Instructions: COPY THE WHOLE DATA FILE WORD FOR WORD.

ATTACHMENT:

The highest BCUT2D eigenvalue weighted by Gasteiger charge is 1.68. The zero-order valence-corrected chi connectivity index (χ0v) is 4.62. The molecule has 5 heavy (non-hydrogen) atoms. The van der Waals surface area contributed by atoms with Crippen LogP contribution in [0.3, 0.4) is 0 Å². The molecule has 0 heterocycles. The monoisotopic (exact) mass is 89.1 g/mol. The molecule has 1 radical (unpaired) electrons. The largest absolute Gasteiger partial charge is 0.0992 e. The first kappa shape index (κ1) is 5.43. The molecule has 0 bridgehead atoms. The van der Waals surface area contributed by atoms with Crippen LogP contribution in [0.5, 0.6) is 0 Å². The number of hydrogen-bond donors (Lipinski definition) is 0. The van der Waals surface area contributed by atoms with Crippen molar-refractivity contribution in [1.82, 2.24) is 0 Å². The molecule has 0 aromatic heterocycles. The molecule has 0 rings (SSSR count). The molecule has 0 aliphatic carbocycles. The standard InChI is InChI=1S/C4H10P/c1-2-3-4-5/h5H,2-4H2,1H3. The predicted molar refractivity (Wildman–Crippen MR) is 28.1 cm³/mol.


The highest BCUT2D eigenvalue weighted by Gasteiger charge is 1.68. The zero-order valence-corrected chi connectivity index (χ0v) is 4.62. The molecule has 5 heavy (non-hydrogen) atoms. The van der Waals surface area contributed by atoms with Crippen LogP contribution in [0.3, 0.4) is 0 Å². The molecule has 0 heterocycles. The monoisotopic (exact) mass is 89.1 g/mol. The molecule has 1 radical (unpaired) electrons. The largest absolute Gasteiger partial charge is 0.0992 e. The first kappa shape index (κ1) is 5.43. The molecule has 0 bridgehead atoms. The van der Waals surface area contributed by atoms with Crippen LogP contribution in [0.5, 0.6) is 0 Å². The number of hydrogen-bond donors (Lipinski definition) is 0. The van der Waals surface area contributed by atoms with Crippen molar-refractivity contribution in [1.82, 2.24) is 0 Å². The molecule has 0 aromatic heterocycles. The molecule has 0 rings (SSSR count). The molecule has 0 aliphatic carbocycles. The standard InChI is InChI=1S/C4H10P/c1-2-3-4-5/h5H,2-4H2,1H3. The predicted molar refractivity (Wildman–Crippen MR) is 28.1 cm³/mol.